Mr. Asagaroff said that bringing “Prima la Musica” to La Scala was Mr. Pereira’s longstanding ambition as artistic director. “Pereira likes this old stuff a lot, and he thinks it’s better to do it with ‘Schicchi,’ which is a very important piece and which has a large singing cast,” Mr. Asagaroff explained. He added that he would have liked to direct “Schicchi” himself, but that Mr. Allen’s production had already been selected.
Is it daunting to go up against the legendary filmmaker? “Yes, sure,” Mr. Asagaroff replied.
“It’s a challenge, because the piece is not as impressive or as known as ‘Schicchi,’” he added. “It doesn’t have an aria like ‘O Mio Babbino Caro,’ which is universally known even by people who know nothing about opera,” a reference to Puccini’s lyric showstopper in which Schicchi’s daughter persuades her father to win her a dowry so she can marry the man she loves.
“So it’s a challenge for me to make something out of this piece,” Mr. Asagaroff said, adding that his production would eschew realism for a fantastical set full of oversize instruments. “It has to make it funny and appealing — especially all the recitatives,” he said, referring to the rapid-fire dialogues set to harpsichord accompaniment between the arias.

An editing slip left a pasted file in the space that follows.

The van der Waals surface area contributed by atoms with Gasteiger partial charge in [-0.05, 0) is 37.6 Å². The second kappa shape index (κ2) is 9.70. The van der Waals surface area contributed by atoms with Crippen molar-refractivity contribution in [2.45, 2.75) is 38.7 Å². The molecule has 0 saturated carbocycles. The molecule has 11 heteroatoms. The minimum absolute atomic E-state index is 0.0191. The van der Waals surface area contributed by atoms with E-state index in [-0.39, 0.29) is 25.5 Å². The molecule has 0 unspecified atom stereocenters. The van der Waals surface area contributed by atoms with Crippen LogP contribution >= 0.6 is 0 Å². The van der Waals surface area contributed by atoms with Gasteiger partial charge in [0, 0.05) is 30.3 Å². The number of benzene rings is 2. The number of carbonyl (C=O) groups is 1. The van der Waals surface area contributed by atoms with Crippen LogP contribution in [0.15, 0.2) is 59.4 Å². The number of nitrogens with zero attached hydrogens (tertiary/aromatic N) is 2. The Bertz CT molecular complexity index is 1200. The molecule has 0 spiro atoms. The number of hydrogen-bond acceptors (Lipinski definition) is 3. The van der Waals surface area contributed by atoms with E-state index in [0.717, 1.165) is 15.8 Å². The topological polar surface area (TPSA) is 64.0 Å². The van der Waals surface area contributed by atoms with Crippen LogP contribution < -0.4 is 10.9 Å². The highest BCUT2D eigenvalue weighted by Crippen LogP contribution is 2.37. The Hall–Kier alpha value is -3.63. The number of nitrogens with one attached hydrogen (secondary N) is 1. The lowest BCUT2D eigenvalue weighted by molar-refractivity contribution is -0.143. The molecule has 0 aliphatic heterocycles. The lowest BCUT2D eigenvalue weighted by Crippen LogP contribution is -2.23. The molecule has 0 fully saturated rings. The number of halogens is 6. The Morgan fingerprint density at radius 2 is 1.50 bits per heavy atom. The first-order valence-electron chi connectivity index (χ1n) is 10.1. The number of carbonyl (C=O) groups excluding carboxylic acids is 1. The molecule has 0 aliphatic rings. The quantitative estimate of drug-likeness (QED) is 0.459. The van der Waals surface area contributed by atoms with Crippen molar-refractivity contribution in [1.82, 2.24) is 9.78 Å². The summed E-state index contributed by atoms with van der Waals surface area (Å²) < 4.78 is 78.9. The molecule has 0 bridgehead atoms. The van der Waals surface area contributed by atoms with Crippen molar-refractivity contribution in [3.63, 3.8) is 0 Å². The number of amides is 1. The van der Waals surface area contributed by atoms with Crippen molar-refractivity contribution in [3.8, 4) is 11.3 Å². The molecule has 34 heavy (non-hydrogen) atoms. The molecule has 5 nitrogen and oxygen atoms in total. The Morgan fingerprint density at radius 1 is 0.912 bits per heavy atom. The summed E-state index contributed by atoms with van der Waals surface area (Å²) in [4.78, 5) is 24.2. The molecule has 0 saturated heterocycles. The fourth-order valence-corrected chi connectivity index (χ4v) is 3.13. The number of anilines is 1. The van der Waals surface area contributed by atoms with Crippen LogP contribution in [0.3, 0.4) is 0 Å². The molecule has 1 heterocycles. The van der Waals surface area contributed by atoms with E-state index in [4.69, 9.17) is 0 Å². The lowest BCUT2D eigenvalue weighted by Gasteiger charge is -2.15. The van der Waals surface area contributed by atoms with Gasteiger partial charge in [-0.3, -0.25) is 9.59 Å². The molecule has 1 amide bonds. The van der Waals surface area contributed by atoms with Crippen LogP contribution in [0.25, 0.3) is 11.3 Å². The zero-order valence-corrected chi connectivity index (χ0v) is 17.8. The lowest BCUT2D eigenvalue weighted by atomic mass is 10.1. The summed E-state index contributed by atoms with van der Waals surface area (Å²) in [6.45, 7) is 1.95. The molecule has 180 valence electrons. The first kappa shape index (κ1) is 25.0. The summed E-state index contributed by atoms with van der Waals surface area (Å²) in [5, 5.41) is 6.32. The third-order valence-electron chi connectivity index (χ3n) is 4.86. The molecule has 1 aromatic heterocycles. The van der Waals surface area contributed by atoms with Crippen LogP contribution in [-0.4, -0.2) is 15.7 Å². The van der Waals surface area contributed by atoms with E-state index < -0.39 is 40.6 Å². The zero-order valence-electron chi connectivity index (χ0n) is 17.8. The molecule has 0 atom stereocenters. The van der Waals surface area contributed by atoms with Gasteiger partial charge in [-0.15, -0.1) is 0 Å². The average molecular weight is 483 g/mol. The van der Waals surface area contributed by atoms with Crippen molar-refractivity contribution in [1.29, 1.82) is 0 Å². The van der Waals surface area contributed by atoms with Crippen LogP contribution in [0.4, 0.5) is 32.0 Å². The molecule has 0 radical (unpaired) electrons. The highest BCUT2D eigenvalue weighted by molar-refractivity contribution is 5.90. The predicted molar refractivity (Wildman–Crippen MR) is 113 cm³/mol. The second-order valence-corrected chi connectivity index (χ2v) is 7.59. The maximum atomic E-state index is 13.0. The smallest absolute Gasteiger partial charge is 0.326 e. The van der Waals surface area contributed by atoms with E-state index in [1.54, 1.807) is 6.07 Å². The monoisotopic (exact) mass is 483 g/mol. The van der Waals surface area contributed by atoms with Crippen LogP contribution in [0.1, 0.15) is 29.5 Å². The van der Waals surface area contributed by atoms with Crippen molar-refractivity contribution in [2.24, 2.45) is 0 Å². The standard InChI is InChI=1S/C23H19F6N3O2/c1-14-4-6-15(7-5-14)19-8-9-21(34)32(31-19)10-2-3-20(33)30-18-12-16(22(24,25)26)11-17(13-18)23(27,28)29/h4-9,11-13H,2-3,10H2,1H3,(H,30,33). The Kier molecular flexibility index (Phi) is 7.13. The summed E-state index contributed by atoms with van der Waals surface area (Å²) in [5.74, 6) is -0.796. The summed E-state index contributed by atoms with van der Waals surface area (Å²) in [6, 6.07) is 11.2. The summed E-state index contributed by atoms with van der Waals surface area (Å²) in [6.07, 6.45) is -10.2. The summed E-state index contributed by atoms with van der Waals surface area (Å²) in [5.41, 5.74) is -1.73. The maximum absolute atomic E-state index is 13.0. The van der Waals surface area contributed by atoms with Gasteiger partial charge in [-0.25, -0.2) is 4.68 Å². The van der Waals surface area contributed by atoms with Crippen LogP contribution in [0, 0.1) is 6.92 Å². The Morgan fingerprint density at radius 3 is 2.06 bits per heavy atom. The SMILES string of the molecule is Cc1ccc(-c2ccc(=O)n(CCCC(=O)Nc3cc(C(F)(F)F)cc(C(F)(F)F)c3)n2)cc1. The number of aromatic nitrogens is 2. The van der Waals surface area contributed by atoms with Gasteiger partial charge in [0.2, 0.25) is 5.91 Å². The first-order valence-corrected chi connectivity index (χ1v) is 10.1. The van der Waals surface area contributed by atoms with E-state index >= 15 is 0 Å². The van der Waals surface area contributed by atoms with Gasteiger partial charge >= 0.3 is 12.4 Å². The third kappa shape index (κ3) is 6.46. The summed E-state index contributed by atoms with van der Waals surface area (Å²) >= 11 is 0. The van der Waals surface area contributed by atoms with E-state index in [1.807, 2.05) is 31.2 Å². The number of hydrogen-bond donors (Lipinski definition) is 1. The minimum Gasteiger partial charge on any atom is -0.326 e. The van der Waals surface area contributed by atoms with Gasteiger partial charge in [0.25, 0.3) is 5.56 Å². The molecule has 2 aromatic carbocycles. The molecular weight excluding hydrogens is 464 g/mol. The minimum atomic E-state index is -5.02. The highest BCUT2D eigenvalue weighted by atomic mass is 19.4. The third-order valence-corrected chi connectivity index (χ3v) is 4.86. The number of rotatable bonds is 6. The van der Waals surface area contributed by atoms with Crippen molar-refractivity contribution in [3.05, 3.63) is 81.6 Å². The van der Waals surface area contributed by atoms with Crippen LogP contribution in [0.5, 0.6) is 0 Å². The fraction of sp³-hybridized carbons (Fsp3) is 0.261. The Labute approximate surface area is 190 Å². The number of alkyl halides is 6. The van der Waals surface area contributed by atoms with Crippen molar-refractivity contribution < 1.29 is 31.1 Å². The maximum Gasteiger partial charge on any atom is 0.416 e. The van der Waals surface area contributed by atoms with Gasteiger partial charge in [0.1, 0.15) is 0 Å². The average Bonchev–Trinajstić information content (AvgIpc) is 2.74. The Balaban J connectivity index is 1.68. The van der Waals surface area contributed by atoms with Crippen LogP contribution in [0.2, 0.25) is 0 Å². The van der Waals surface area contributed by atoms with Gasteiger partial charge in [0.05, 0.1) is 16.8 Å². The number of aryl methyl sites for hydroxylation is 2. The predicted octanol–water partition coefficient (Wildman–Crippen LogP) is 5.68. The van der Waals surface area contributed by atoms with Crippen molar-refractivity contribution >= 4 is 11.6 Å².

“Mamma mia, the recitatives, always the recitatives!” cried Mr. Maestri, the Scala production’s star, backstage after a recent performance in Munich of “Il Trittico,” Puccini’s trilogy of one-act operas first performed at the Metropolitan Opera in 1918.
The title role in “Schicchi,” the trilogy’s comic third part, is one of the Italian baritone’s calling cards. That evening in Munich, however, he had also been singing the lead in “Il Tabarro,” the atmospheric tragedy at the start. Full performances of “Trittico” are rare, and “Schicchi,” a popular short work, is often paired with “Tabarro” or “Suor Angelica,” the trilogy’s second, tear-jerking installment.